Let’s take back the world one card at a time! When and why did we ever start buying store-bought cards anyway? How come we’re still spending between $3 and $10 for a factory-produced card penned by some fancy writer who doesn’t even know either the recipient or the sender? How come?
Starting today–everyone who is reading this–swear you’ll never buy another card again. (OK, you don’t have to swear never. You can simply take a vow that you will try to do your part to increase creativity and joy in the world. Never again need you trot to the store and read what someone else has written or view what someone else has visually produced. You can write the sentiments yourself! Or nicely print quotes that you’ve Googled on the Internet. You can find images to paste or doodle your own drawings.)
You can do it! We can do it! It’s a revolution in the making! Let’s take back some control from the big corporations. Let’s have a grassroots movement! Taking back the world one card at a time! Let’s stamp it on the back of our homemade cards. Let’s DO it!
I’ve been making cards–OK, sporadically–for maybe a decade. The first batches of cards consisted of dried wildflowers and plants. Have you tried this? First you find the most beautiful blooming wildflowers or other pieces of nature which can be flattened between heavy dictionaries or encyclopedias. Then you let them dry forever–just until you’ve completely forgotten your project. Then finally one day, maybe six months later, you remember. You open your dictionary and there are the perfectly dried specimens.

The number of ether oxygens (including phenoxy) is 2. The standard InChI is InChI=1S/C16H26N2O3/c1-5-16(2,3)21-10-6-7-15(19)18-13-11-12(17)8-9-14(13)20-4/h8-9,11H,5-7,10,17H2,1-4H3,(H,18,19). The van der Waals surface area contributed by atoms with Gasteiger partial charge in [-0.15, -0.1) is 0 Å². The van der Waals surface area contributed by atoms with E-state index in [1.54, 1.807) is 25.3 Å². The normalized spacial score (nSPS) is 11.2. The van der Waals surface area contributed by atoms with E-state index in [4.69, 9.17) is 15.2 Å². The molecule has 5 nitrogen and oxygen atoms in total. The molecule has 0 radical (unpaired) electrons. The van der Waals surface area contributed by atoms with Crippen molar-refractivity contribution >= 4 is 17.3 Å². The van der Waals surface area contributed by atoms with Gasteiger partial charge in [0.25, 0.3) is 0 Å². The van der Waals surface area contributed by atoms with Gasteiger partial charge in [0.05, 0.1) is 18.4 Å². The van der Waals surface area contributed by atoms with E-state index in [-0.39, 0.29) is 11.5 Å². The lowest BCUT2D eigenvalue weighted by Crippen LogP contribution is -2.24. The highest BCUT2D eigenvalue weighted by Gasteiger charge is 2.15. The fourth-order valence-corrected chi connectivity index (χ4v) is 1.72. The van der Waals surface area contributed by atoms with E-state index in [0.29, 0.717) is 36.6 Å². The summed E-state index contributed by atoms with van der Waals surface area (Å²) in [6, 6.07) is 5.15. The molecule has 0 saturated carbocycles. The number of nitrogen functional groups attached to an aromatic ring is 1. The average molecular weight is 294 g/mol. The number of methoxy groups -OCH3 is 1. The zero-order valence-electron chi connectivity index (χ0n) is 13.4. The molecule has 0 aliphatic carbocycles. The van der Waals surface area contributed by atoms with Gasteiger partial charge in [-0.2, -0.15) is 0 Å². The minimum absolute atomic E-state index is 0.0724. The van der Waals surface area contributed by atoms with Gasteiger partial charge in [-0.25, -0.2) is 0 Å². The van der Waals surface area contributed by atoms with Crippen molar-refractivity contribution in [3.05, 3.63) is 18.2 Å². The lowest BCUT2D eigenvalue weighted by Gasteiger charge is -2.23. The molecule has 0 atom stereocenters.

You then buy your card stock and glue. I used a brand called Mod Podge, painting the backs of the flowers and stems and leaves enough to cover but not too much. If you paint on too much glue it simply makes a mess. The entire art of this particular project involves the dynamics of glue. You had better put newspaper all over your kitchen table. It’s not fun to clean up wild trailings of glue.
Then you simply send your creations to friends and family across the world. I didn’t usually bother to write poetry-words or rhyming-words within the card. You know me. I just started babbling, “Hi! How you doing? Hope you have a happy birthday this year. Darn, wish we could be with you…”
I guarantee your recipient will love the personal letter even more than a factory verse that is being shared with 5,000,000 other people around the planet. I guarantee your words will be more precious to the recipient even if they’re spelled wrong or if you can’t think of what to write. Just say–“I love you, I’m thinking of you…”
These days I’ve abandoned the work of harvesting wildflowers, shame, shame. These days I opt for the easy way. What, you ask, is the easy way?
The easy way is to buy a calendar you love every year. When the year hath ended, cut up the calendar and make cards.
Here’s another way to recycle. When someone sends you a card you love: don’t throw it away. Make it into another card! That gets a little tricky because you have to remember who sent you the card in the first place. Unless they are artistic souls who would be overjoyed to receive their card back. In tiny invisible letters pencil the name of the card-giver. Erase the letters before affixing to the card stock.
As for affixing images, old cards or even tea bags to card stock–you can use “clear adhesive dots” with names such as ZOTS or double-sided adhesive squares. Very fancy. Very easy. Very nice.
OK, have I convinced you? Are we taking back the card world? By next year at this time do you think anyone will still be sending mass-produced cards to express personal loving caring compassionate sentiments?
Let’s do it! Move it on over, big corporations. We’re taking back our words and creativity and independence. (OK, even if we have to cut out used images made by other folks. At least it’s a start!)
P.S. Do any of you make cards already? What kinds? Please share!
P.S.S. Do you remember our motto? Taking back the world one card at a time.”
P.S.S. On a personal note, we are all excited. Our son is flying in tonight at 11:30 p.m. from San Diego for a nine-day visit. Hurray!